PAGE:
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|Title:||Clinician and manager perceptions of factors leading to ward patient clinical deterioration.|
|Authors:||Allen, Joshua;Jones, Daryl A;Currey, Judy|
|Affiliation:||Deakin University, Geelong, Centre for Quality and Patient Safety Research, School of Nursing and Midwifery, Faculty of Health, Victoria 3125, Australia|
DEPM Monash University, Level 6 The Alfred Centre (Alfred Hospital), 99 Commercial Road, Melbourne, Victoria 3004, Australia;
Department of Surgery, University of Melbourne, Parkville, Victoria 3010, Australia
Intensive Care Unit, Austin Health, Heidelberg, Victoria, Australia
|Citation:||Australian critical care : official journal of the Confederation of Australian Critical Care Nurses 2017; online first: 16 November|
|Abstract:||Improving the timely recognition and response to clinical deterioration is a critical challenge for clinicians, educators, administrators and researchers. Clinical deterioration leading to Rapid Response Team review is associated with poor patient outcomes. A range of factors associated with clinical deterioration and its outcomes have been identified, and may help with early identification of deteriorating patients. However, the relative importance of each factor on the development of clinical deterioration is unknown. To identify the relative importance of factors contributing to the development of clinical deterioration in ward patients, as perceived by health professionals who have experience in recognising or responding to clinical deterioration, or in the management, administration or governance of RRSs. A written questionnaire containing 12 pre-determined factors was provided to participants. Participants were asked to rank the items from most to least important contributors to ward patient deterioration. The study took place during a session of the Australia and New Zealand Intensive Care Society Rapid Response Team conference. A final sample of 233 (83% response rate), returned the questionnaire. The sample comprised specialist ICU registered nurses with direct patient contact (64%), ICU consultant doctors (17%), ICU nurse managers (7%), hospital administrators (2%), ICU registrars (2%), quality coordinators (2%) and non-hospital staff (4%). The patient's presenting illness/main diagnosis was the highest ranked factor, followed by pre-existing co-morbidities, seniority of nursing ward staff, medical documentation, senior medical staff, and interdisciplinary communication. Almost two-thirds of participants ranked patient characteristics as the most important contributor to clinical deterioration. Health professionals who have experience in recognising or responding to clinical deterioration, or in the management, administration or governance of RRSs perceive that patient characteristics such as the patient's primary diagnosis and comorbidities to be the most important contributors to clinical deterioration.|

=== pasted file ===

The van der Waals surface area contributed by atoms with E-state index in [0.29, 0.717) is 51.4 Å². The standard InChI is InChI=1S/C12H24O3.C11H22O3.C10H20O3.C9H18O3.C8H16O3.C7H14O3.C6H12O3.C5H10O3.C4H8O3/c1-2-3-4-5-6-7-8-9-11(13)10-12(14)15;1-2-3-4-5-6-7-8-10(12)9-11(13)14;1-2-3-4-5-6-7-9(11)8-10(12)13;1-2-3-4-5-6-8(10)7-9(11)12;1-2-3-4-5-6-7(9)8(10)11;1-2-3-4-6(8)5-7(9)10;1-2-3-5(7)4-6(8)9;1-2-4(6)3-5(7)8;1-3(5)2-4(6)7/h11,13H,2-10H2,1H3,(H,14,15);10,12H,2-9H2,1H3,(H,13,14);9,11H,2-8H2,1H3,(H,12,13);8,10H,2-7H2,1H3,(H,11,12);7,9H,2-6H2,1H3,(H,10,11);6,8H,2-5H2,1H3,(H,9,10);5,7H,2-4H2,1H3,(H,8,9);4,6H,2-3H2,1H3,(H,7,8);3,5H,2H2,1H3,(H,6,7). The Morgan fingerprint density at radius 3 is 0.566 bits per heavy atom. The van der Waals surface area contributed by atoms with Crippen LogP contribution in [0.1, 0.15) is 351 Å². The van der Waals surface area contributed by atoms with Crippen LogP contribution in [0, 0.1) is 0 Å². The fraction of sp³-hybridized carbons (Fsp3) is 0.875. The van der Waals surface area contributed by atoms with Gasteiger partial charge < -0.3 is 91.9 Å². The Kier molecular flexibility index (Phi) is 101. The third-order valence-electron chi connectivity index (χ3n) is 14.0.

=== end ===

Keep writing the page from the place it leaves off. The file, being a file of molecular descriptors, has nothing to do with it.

|Appears in Collections:||Journal articles|
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